Boeing has a long-term aim to adapt its Boeing 747 Large Cargo Freighter 'Dreamlifters' as a 'combi' to allow the aircraft to transport small groups of personnel in the nose section.
This would enable the outsize freighter to carry up to 16 passengers on flights operating between the 787 production plants in support of the subassembly transport process.
The airframer's fleet of four 747-400 Large Cargo Freighters does not have approval to fly with any supernumerary crew, meaning that it can only operate with up to four aircrew on board.
A revision to the LCF's certification to allow non-aircrew to be carried is planned as the first stage of a process that could eventually lead to a small passenger cabin being installed at the front of the main deck, which is currently empty, says Boeing's vice-president for supplier management Bob Noble.
"With 16 seats in the nose, we'd have our own daily direct flight to Nagoya - on the airlines you have to go through Tokyo," he says.
The Japanese-produced 787 subassemblies are manufactured in Nagoya and then transported to either Charleston, South Carolina - for the fuselage and wing box - or Everett, for the wings, for completion of the 787's assembly and build process.
Speaking at Alenia Aeronautica's 787 production plant in Grottaglie, Noble said that the LCF's certification restrictions are "very, very strict", limiting its payload to just 787 tools and assemblies.
Approval to carry supernumerary passengers on jumpseats in the cockpit should be fairly straightforward, says Noble: "There's nothing we have to do to the airplane, it's just paperwork with the FAA." However the LCFs would require significant alterations to be certificated for passengers on the maindeck, says Noble. "We currently don't have any fire-suppression in the payload bay. Before every flight we have to run a 'SMOT' [safe mode of transport] check."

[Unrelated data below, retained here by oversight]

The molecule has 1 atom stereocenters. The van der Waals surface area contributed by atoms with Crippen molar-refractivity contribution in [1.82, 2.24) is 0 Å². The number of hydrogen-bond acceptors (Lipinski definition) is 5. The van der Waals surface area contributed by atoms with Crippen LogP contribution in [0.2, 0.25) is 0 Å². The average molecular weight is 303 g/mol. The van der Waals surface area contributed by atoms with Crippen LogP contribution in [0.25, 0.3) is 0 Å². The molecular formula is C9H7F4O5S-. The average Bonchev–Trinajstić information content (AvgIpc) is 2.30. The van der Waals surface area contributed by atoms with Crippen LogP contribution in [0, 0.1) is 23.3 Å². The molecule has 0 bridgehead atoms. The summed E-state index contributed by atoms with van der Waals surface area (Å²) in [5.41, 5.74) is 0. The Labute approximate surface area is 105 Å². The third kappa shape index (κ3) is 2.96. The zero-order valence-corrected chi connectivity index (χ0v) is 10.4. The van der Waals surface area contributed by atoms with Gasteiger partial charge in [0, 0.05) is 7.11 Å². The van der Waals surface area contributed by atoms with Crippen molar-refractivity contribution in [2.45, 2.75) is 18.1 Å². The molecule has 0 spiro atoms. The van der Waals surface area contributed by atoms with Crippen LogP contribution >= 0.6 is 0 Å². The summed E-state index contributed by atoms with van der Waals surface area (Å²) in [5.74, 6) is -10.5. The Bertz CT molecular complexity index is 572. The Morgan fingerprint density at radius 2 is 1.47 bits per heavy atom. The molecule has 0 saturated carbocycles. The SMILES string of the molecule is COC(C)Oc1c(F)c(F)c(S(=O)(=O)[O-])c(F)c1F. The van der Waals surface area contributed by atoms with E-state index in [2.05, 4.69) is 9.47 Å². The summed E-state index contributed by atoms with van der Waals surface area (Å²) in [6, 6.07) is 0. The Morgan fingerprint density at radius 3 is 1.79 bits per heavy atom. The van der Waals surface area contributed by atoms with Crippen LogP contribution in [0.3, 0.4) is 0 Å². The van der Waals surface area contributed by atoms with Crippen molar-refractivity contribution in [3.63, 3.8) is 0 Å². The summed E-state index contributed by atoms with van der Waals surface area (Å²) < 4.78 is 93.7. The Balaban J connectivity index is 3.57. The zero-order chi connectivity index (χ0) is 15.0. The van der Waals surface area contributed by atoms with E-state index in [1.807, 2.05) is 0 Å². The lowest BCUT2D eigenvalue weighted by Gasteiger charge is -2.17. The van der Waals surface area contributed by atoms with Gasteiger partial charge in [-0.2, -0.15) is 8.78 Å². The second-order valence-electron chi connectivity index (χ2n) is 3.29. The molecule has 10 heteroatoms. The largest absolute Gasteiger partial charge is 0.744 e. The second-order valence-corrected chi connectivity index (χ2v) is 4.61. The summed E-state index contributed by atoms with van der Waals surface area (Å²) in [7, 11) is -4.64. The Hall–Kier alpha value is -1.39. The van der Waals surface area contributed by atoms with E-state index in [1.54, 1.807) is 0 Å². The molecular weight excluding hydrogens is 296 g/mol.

Another complication would be the need to install and certificate a 16-seat economy cabin and all the associated passenger amenities such as baggage storage, service units and signage. Modifications would also be needed to existing equipment in this area. The fact that there are few 747s operated with non-premium cabins in the nose also makes acquiring an off-the-shelf solution problematic, says Noble.
Although the four 747-400s had their cabin interior equipment stripped out during conversion to LCF, the passenger windows in the forward fuselage were retained. Cargo containment is achieved by a "solid sheet aluminium bulkhead" at the front of the freight bay which Noble estimates is capable of sustaining 16g impacts. The belly cargo hold is also not currently used, although it is planned to be activated in the future.
The LCF passenger cabin modification is no more than a study at the moment, says Noble, who estimates that it is likely to take at least five years to become a reality if the decision is taken to go ahead.